Unfortunately for the George Mason grad, an ankle tweak in early May served as a major setback for a player that has a lot to prove with opportunities few and far between.

"I think he'd have four or five more workouts if he hadn't had the ankle sprain," Paulsen said. "Had he had a few more workouts, that would have gotten him more exposure to get in for a summer league thing. He's a few weeks behind because of the ankle sprain and its going to take him a little longer to get where he wants to go."

With the summer league now gone without Moore on any roster, he is now in a limbo like many other talented stars who did not benefit from the high-major spotlight. Of course for all basketball prospects, the ultimate dream is to play in the NBA, but the best path to get there is not always clear.

The two primary options for Moore is to play overseas or continue to get workouts with the NBA and G-League teams domestically. 

Currently, Moore is still battling for his NBA path. He is set up to participate in the G-League Player Invitational Aug. 13 in Chicago, an event he can earn eligibility for the G-League draft in October. 

"I feel like I have interest from NBA teams," Moore said. "Going to the G-league will be a more foreseeable option, but I'm not sure if I want to enter the G-league blindly without hearing from any NBA teams becuase its really hard to move up that way."

As a guard with incredible physicality, the unknown is actually what could bring Moore to an NBA team.

Will there be a team willing to bite?

The G-League Player Invitational will be the next measuring stick on how NBA coaches and scouts feel about Moore a month removed from summer league. Admitting his weaknesses in the workouts, Moore thrives during live-ball action, which is a huge part of the invitational.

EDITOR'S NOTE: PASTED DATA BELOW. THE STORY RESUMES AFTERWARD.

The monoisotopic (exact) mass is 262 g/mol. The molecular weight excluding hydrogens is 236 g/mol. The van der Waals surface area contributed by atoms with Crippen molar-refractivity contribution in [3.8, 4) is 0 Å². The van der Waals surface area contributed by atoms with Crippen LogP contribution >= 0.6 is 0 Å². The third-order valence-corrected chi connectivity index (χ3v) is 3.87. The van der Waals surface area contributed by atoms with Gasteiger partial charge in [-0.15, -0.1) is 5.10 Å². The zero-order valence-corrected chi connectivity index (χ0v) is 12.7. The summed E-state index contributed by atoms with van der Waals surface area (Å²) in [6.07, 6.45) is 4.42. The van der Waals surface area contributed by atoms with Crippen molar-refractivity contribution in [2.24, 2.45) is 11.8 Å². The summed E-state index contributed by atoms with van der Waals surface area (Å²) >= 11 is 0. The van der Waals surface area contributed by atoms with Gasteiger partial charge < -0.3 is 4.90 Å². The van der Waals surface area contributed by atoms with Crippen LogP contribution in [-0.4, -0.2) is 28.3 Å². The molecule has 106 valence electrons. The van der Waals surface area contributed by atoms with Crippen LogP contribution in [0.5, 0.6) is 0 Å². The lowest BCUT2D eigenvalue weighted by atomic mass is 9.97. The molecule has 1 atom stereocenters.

Look out for teams that need rebounding and thrive off of physical play. Teams that come to mind instantly are the Atlanta Hawks, Washington Wizards, Dallas Mavericks, Los Angeles Clippers; two teams that had pre-draft interest, the Chicago Bulls and Rockets; and the team who followed him thoughout his senior season, the Brooklyn Nets.

Its too bad that Washington's G-League team will not be formed until next season, otherwise there would be a perfect backup guard that could work right into Washington's system. 

"Mason fans know what I can do but I feel like most people still don't know. Just trying to show people what I can do one person at a time, you know, get a shot."

University of Virginia cornerback wins $100k in Virginia lottery

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Virginia Lottery

University of Virginia cornerback wins $100k in Virginia lottery

Virginia cornerback Chuck Davis hit all five numbers recently on Cash Five game from the Virginia Lottery to take home $100,000.

He went on a coffee run one morning for his mom and decided to play the numbers his gradmother gave him and now he's $100k richer and looks like the happiest person on the planet.

God first last and always 🙌🏽

A post shared by Charles Davis (@forevergone6) on

Davis is a redshirt freshman after sitting out a year after a transfer from Nebraska. As for his plans for the money?

Here's hoping he gets to enjoy all the money and doesn't get a call from the NCAA.